- Go for broke with Mario and the whole Mushroom Kingdom gang in this exciting interactive board game.
- Players can choose to play as a variety of Mushroom Kingdom characters, as DRAGON QUEST characters or even as their own Mii characters.
- Play against friends with the Nintendo Wi-Fi Connection.
- The beginner setting called “easy rules” helps newcomers learn the basics, while the more advanced, “standard rules” introduces more challenges and deeper strategy options.
- Snatch up properties, invest in shops, charge your foes and drain their bank accounts, and play the stock market like a true tycoon. That’s how you earn the big bucks on Fortune Street.
List Price: $49.99
Fortune Street Description
Reviews By Christopher Wallin : Date December 11, 2011
It seems too many people can’t do a little research on the games they buy or even bother to look at the back of the packaging either. Fortune Street is the newest game on the Nintendo Wii featuring characters from the Super Mario games and Dragon Quest series coming together to play a board game very much in style to Monopoly. If you can’t stand Monopoly or slower, strategic board games, this is not going to be the game for you especially if you only want quick play sessions.
Yes, there is an easier mode where they take away the stock market trading but again, this is a board game in play. It will take you a while to finish a game. Don’t really expect fast play sessions here. If you enjoy Monopoly and understand this is not trying to be Mario Party, you will enjoy and have a lot of fun with this game!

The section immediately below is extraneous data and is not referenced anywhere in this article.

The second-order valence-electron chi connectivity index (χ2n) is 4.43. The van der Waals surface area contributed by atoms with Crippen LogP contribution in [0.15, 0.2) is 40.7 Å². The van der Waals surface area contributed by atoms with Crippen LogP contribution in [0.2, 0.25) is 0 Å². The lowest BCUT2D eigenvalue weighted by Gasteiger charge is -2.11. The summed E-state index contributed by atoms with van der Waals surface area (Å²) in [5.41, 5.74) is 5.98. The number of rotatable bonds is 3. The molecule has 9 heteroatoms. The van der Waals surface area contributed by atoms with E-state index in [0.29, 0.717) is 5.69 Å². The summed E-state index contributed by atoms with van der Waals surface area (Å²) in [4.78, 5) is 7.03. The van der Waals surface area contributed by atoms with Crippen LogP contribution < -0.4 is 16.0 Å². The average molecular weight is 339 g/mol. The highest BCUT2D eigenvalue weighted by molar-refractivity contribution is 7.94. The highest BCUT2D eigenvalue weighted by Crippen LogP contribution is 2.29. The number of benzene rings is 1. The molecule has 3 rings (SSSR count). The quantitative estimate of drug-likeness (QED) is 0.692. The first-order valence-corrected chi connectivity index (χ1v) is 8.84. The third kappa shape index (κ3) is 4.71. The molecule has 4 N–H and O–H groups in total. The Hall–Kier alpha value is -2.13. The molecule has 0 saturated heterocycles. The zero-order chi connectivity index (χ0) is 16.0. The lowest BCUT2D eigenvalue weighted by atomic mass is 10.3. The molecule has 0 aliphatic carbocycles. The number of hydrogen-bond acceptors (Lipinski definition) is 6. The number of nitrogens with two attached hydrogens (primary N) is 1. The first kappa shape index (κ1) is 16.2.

As for an age group, I would say this game is more for the older crowds, if your child has a short attention span or doesn’t like waiting, family game nights are going to be hard to all stay together in one room without the little ones wanting to leave very quickly. For an actual age, I would say maybe seven or eight and up here? It is hard to say, remember, think Monopoly in play style, if your child can’t keep occupied playing the board game version, they are not going to stay interested in this video game version even though Mario and friends are up on the screen. Just a small “warning” for the parents out there of younger children who may look at Mario on the cover and think “perfect!”
This is a really great game if you enjoy the Monopoly style of play (Yes, I have said this many times, so please no Mario Party thoughts!) and wanting to experience a fun take on that same style of gameplay, give Fortune Street a chance, you will have a lot of fun but you have to be patient with this title as it plays a little slower compared to other Mario spin-off titles.
Reviews By JCP : Date December 13, 2011
First and foremost, this game is nothing like Mario Party. If you are expecting this game to be anything like Mario Party, you may be disappointed. It, however, is a very fun, unique, and engaging game that combines elements from Monopoly and stock market simulation games–featuring Mario and Dragon Quest characters. It is truly a treat to be able to play this, because, for the last twenty years, previous iterations of this game have been highly revered in Japan only. It is truly a treat that Nintendo has decided to localize this game, so that we, too, can enjoy this unique game.